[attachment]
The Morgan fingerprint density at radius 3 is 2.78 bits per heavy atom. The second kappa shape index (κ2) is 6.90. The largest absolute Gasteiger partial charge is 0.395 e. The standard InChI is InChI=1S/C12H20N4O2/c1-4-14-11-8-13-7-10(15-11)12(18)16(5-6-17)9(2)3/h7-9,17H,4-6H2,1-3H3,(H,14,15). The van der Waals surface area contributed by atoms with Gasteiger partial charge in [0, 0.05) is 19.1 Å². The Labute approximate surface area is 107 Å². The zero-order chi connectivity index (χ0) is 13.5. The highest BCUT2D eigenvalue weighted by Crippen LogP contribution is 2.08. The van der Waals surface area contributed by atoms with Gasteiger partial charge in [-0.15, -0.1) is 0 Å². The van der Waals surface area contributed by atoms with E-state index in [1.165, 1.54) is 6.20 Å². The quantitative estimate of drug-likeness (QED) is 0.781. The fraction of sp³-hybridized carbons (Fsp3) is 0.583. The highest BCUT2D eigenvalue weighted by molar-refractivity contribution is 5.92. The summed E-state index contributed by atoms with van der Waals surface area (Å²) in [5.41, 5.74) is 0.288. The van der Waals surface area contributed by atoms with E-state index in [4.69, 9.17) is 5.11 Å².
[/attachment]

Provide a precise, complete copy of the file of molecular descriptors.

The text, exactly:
The Morgan fingerprint density at radius 3 is 2.78 bits per heavy atom. The second kappa shape index (κ2) is 6.90. The largest absolute Gasteiger partial charge is 0.395 e. The standard InChI is InChI=1S/C12H20N4O2/c1-4-14-11-8-13-7-10(15-11)12(18)16(5-6-17)9(2)3/h7-9,17H,4-6H2,1-3H3,(H,14,15). The van der Waals surface area contributed by atoms with Gasteiger partial charge in [0, 0.05) is 19.1 Å². The Labute approximate surface area is 107 Å². The zero-order chi connectivity index (χ0) is 13.5. The highest BCUT2D eigenvalue weighted by Crippen LogP contribution is 2.08. The van der Waals surface area contributed by atoms with Gasteiger partial charge in [-0.15, -0.1) is 0 Å². The van der Waals surface area contributed by atoms with E-state index in [1.165, 1.54) is 6.20 Å². The quantitative estimate of drug-likeness (QED) is 0.781. The fraction of sp³-hybridized carbons (Fsp3) is 0.583. The highest BCUT2D eigenvalue weighted by molar-refractivity contribution is 5.92. The summed E-state index contributed by atoms with van der Waals surface area (Å²) in [5.41, 5.74) is 0.288. The van der Waals surface area contributed by atoms with E-state index in [4.69, 9.17) is 5.11 Å².